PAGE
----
How Stock Buybacks Hit Record $1.31 Trillion in 2022

Even though the stock market took a nasty fall, companies eagerly paid for their own shares.

Last year was horrible for stock prices, amid spiraling rates and recession anxieties, but share buybacks booked a record $1.31 trillion worldwide. Asset manager Janus Henderson tabulated the impressive statistics summarizing the repurchasing tsunami.

Why did this happen amid an epic investor freakout, as the S&P 500 plummeted 19.5% in 2022? It’s part of a tend that has been growing in recent years, explained Ben Lofthouse, head of global equity income at Janus Henderson. Low interest rates, ample corporate cash flow and a desire to curry investor favor all factored into the buyback surge, he noted.

Will the upward movement continue? “Buybacks cannot always be relied on to enhance shareholder returns. Their discretionary nature makes them more volatile, as evidenced in 2020’s COVID disruption, when they fell dramatically,” Lofthouse wrote in the Janus study. In that spirit, Goldman Sachs warned Wednesday that higher rates and the long-awaited economic slowdown may temper the buybacks this year.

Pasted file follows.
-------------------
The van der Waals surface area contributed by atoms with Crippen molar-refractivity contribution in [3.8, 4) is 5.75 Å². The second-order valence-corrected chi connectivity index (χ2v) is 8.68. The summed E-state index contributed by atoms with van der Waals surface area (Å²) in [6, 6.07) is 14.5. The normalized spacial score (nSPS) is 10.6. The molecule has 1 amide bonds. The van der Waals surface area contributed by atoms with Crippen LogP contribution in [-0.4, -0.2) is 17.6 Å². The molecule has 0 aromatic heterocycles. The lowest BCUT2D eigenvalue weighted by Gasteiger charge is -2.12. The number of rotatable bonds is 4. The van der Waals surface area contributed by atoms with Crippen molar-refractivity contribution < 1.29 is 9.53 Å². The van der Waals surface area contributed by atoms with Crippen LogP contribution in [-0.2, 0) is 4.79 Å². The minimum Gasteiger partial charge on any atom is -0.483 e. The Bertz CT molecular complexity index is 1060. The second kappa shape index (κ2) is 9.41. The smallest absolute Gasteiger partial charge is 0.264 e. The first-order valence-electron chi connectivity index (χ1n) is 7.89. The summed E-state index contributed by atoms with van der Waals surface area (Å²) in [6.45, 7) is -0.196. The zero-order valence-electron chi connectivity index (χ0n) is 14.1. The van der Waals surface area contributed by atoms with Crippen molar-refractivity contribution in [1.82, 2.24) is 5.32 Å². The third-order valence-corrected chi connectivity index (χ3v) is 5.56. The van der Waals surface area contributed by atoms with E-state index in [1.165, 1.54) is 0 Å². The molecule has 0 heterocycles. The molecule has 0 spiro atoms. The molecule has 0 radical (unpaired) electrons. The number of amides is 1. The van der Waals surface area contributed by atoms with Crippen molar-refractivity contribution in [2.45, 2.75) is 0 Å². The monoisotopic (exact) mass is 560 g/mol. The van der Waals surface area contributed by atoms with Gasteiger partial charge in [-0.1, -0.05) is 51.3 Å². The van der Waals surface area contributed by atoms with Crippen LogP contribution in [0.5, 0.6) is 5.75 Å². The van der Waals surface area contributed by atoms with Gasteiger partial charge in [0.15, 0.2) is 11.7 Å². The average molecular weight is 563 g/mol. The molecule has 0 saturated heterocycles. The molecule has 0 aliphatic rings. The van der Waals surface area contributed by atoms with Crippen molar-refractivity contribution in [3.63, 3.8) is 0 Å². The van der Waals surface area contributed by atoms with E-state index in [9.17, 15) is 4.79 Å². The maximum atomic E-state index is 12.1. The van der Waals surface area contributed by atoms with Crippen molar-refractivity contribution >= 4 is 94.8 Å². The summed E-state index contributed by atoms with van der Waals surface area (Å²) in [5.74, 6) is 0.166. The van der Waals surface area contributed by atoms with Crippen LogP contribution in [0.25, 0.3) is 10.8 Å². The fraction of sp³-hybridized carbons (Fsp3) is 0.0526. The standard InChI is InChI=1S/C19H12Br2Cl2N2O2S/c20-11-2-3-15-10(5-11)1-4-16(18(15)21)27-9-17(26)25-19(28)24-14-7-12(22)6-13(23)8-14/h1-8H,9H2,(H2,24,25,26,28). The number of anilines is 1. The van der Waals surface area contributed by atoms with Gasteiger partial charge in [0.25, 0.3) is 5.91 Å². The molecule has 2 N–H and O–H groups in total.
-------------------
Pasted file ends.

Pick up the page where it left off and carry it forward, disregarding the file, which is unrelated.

Still, for the moment, buybacks are on a roll, with signs that this year’s first quarter continued the momentum.

Another element contributing to repurchasing’s ascent is that buybacks are focused among the most successful companies, those best able to reward their stockholders. The reigning champ is Apple, which bought back a whopping $89 billion of its shares last year. Other big repurchasers include Exxon Mobil, Procter & Gamble and Microsoft.

The buyback avalanche “is not a one-year phenomenon,” the Janus report stated. Buybacks have almost tripled in value since 2012, up 182%, besting the 54% growth in dividends during the same period. The oil sector is one of the biggest contributors: As energy prices spiraled, its companies bought back $135 billion of their shares last year, more than four times 2021’s tally.

The sector with the biggest buyback effort last year was tech, at $286 billion. Facebook parent Meta Platforms and Google parent Alphabet had major repurchase programs, a nice gift to investors as the two pay no dividends. Financial stocks were in second place at $245 billion.

The ascent of buybacks, when compared with dividends, is remarkable. In 2012, they were 52% of dividends paid out globally; in 2022, buybacks almost reached parity, at 94%. For buybacks, there’s a built-in advantage: They are a good way to return cash to investors without being tied to dividend payout schedules. Companies can freely expand and contract their repurchase, with little investor concern, but if they cut dividends, the market often reads that as a sign of trouble and punishes the cutter’s stock.

The buyback jump came despite a new 1% federal tax on them. President Joe Biden wants to hike that levy to 4%, although support for the proposal is not widespread.


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